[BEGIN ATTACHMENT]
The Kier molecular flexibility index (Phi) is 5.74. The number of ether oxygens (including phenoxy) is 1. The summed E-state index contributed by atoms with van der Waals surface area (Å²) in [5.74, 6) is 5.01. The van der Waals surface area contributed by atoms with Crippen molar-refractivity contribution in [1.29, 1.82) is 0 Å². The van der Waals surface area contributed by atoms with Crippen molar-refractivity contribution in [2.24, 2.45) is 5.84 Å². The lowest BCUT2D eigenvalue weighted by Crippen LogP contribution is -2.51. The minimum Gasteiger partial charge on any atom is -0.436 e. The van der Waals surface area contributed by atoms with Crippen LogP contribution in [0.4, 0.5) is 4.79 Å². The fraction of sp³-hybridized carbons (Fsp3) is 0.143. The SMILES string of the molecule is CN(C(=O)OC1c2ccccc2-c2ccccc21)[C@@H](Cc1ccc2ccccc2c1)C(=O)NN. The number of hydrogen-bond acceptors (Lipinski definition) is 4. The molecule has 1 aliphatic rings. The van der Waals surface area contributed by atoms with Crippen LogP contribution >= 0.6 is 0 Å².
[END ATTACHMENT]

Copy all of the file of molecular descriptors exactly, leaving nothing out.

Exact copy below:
The Kier molecular flexibility index (Phi) is 5.74. The number of ether oxygens (including phenoxy) is 1. The summed E-state index contributed by atoms with van der Waals surface area (Å²) in [5.74, 6) is 5.01. The van der Waals surface area contributed by atoms with Crippen molar-refractivity contribution in [1.29, 1.82) is 0 Å². The van der Waals surface area contributed by atoms with Crippen molar-refractivity contribution in [2.24, 2.45) is 5.84 Å². The lowest BCUT2D eigenvalue weighted by Crippen LogP contribution is -2.51. The minimum Gasteiger partial charge on any atom is -0.436 e. The van der Waals surface area contributed by atoms with Crippen LogP contribution in [0.4, 0.5) is 4.79 Å². The fraction of sp³-hybridized carbons (Fsp3) is 0.143. The SMILES string of the molecule is CN(C(=O)OC1c2ccccc2-c2ccccc21)[C@@H](Cc1ccc2ccccc2c1)C(=O)NN. The number of hydrogen-bond acceptors (Lipinski definition) is 4. The molecule has 1 aliphatic rings. The van der Waals surface area contributed by atoms with Crippen LogP contribution >= 0.6 is 0 Å².